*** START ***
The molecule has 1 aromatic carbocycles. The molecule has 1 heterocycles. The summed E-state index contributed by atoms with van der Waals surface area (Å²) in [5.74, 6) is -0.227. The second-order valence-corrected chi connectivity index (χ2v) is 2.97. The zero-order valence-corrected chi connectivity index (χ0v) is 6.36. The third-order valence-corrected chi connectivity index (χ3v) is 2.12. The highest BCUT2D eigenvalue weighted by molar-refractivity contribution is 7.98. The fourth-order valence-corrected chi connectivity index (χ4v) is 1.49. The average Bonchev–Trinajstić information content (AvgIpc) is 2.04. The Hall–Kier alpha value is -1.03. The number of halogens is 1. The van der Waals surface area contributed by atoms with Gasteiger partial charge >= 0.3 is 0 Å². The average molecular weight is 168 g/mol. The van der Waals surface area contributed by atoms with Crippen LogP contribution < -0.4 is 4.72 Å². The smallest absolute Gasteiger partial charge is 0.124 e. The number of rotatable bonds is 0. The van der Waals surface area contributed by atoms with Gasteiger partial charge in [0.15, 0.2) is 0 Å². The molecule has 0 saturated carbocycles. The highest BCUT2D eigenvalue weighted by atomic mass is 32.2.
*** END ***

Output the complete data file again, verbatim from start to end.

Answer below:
The molecule has 1 aromatic carbocycles. The molecule has 1 heterocycles. The summed E-state index contributed by atoms with van der Waals surface area (Å²) in [5.74, 6) is -0.227. The second-order valence-corrected chi connectivity index (χ2v) is 2.97. The zero-order valence-corrected chi connectivity index (χ0v) is 6.36. The third-order valence-corrected chi connectivity index (χ3v) is 2.12. The highest BCUT2D eigenvalue weighted by molar-refractivity contribution is 7.98. The fourth-order valence-corrected chi connectivity index (χ4v) is 1.49. The average Bonchev–Trinajstić information content (AvgIpc) is 2.04. The Hall–Kier alpha value is -1.03. The number of halogens is 1. The van der Waals surface area contributed by atoms with Gasteiger partial charge >= 0.3 is 0 Å². The average molecular weight is 168 g/mol. The van der Waals surface area contributed by atoms with Crippen LogP contribution < -0.4 is 4.72 Å². The smallest absolute Gasteiger partial charge is 0.124 e. The number of rotatable bonds is 0. The van der Waals surface area contributed by atoms with Gasteiger partial charge in [0.15, 0.2) is 0 Å². The molecule has 0 saturated carbocycles. The highest BCUT2D eigenvalue weighted by atomic mass is 32.2.